Connected to the company database 10 is a database of previous status 12. This database 12 contains information representative of the last update of data to the company database 10. Change records 14 are generated by the database of previous status 12. In the change records 14 reside a list of clients and the current status to be reported to the inquiring client. Moreover, the change records 14 also contain the call out times defined by the client upon system initialization. These call out times and preferences are generally presented by the client to the service provider during an interview. They are stored in a field in the database. If the client declines this call out option initially, he or she can still enable the feature at a later time (e.g., after successfully receiving a status message during a call-in to the system).
The change records 14 are accessible by a call out manager 16, which controls the release of information upon request by the client or automatically upon a change in status of the company database 10 and the database of previous status 12.
Connected to the call out manager 16 is a long distance calling database 18, which allows the system to call or otherwise transmit data to the client in the most efficient way and/or at the lowest cost. Also connected to the call out manager 16 is a modem or other device 20 whose purpose it is to communicate with the caller by means of a telephone line, Internet line, paging device, or any other technology that can perform the communication function and that may be available in the future.
The call out manager 16 also optionally directs information to a storage device for retaining call logs 22 and to an optional report generator 24 for transaction analysis at a later time.
Referring now also to FIG. 2, there is shown a flow chart of operations in accordance with the present invention. In operation, the company database 10 (FIG. 1) is loaded by means of an e-file or by another mechanism now known or later invented, step 50. The system identifies those clients who may have requested a one-time or a continuing status information communication, step 52. The list of such clients is generated by means of a questionnaire or interview, which establishes the fact that the client desires to be notified, automatically, about the status of the project under consideration. The client may desire to be called by phone during the day only, for example, or at night or weekends only. The system is thus informed of the client preference and takes such preference into account when a status communication is to be made. Of course, this preference can be changed at any time, as long as the client communicates such a change to the system. A flag, not shown, is provided as part of the company database 10 for determining when and/or if the call out manager 16 should communicate with one or more pre-identified clients.
The company database 10 is scanned, step 54, either on an intermittent or, preferably, on an on-going, substantially continuous basis. If the aforementioned call flag has not been set, step 56, the system determines whether the inquirer is the last client, step 58. If so, the system ceases processing, step 60. If the inquirer is not the last one, however, the company database 10 continues to be scanned, step 54.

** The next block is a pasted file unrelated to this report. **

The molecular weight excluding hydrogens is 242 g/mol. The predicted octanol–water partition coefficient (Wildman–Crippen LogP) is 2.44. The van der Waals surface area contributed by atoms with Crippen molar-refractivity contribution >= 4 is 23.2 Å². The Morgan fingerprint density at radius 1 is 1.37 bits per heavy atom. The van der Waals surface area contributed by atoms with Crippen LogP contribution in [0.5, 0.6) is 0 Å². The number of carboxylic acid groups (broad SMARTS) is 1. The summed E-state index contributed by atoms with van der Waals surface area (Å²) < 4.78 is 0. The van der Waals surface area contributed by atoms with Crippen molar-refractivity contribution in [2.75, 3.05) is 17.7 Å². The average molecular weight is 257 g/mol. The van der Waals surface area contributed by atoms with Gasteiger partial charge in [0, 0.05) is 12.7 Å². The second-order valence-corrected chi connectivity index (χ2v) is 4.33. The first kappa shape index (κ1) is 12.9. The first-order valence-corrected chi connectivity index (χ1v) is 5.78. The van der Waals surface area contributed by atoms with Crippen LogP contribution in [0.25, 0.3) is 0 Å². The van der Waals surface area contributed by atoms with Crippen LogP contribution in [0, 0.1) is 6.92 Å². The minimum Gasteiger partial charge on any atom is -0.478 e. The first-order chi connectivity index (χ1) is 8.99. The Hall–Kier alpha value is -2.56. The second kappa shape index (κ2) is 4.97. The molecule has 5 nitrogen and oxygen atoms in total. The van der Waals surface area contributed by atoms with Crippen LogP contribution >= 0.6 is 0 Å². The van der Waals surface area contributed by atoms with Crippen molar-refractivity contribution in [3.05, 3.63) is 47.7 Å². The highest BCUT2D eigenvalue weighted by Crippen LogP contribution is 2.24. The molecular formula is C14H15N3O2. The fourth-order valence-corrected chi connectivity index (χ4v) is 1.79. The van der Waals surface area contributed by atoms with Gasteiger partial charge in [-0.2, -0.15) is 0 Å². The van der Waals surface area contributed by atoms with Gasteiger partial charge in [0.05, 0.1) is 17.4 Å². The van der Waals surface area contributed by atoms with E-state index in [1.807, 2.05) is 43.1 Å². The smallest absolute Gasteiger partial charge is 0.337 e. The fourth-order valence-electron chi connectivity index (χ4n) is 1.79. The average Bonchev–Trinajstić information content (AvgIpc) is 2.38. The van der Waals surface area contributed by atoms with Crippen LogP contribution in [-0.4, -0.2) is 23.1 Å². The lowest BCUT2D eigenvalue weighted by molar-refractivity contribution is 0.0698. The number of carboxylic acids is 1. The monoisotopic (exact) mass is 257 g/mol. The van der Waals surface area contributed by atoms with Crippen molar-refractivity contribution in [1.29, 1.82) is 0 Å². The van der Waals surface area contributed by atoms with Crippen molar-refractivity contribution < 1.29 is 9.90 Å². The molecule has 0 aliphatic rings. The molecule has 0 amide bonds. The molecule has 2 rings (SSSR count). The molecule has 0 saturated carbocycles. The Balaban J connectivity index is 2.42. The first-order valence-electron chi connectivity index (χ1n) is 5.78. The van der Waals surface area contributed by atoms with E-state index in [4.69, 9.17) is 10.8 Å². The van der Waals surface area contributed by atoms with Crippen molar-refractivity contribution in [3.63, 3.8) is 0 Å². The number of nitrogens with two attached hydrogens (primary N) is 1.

If the call flag has been set, step 56, the system analyzes any change(s) in the company database 10 corresponding to the process being performed (e.g., the tax return status), step 62, by means of the database of previous status 12 (FIG. 1). If the status of the project has indeed changed, in the automatic notification mode, the client is called, step 64, via the call out manager 16 and call out device 20. In the non-automatic notification mode, however, the system does not initiate a status report to the client, but rather awaits the client to access the system.
In automatic or non-automatic mode, the system calls or responds to the client, respectively, step 64, and then requests verification of the client, step 66, prior to communicating what is likely to be confidential information. Conventional ways to verify that the person answering the telephone or accessing e-mail is in fact the intended recipient of the information are, for example, to request the social security number or a prearranged password or the maiden name of a relative of the person. If the person answering the telephone fails the verification test, step 68, an optional exception routine can be performed, step 70, as shown in FIG. 2. The routine can comprise an announcement or message and a) disabling the call out feature to the previously stored telephone number or e-mail address, or b) announcing or communicating the telephone number or e-mail address of the institution that owns the system. Alternatively, the system may merely hang up or disconnect. System processing can also be terminated until verification is accomplished or other intervention occurs.
Once the inquirer/recipient has been properly identified, step 68, the call out manager 16 initiates a transfer of information to the client, step 72, by means of any suitable communication device 20. At approximately the same time, the call out manager 16 also directs call logs 22 to store a record of message receipts in the call log device 22, step 74, in order to satisfy auditors or government agencies (e.g., the Internal Revenue Service).
If a voice response is required, step 75, the system then invites or permits the client to leave a message (e.g., a voice message, if over the telephone line), step 76, to be stored in a voice mailbox, not shown, or with the call logs 22 for further processing at a later time. The client message can include corrected information (e.g., a corrected address or social security number) or may include additional information. As part of the logging operation, step 74, the call out manager 16 also generates reports 24 which are sufficient documentation that notification of rejects has occurred within the time required by government agencies such as the IRS. Once the voice mailbox receives the client message, step 76, control returns to the processing center.
Since other modifications and changes varied to fit particular operating requirements and environments will be apparent to those skilled in the art, this invention is not considered limited to the example chosen for purposes of this disclosure, and covers all changes and modifications which does not constitute departures from the true spirit and scope of this invention.
Having thus described the invention, what is desired to be protected by Letters Patent is presented in the subsequently appended claims.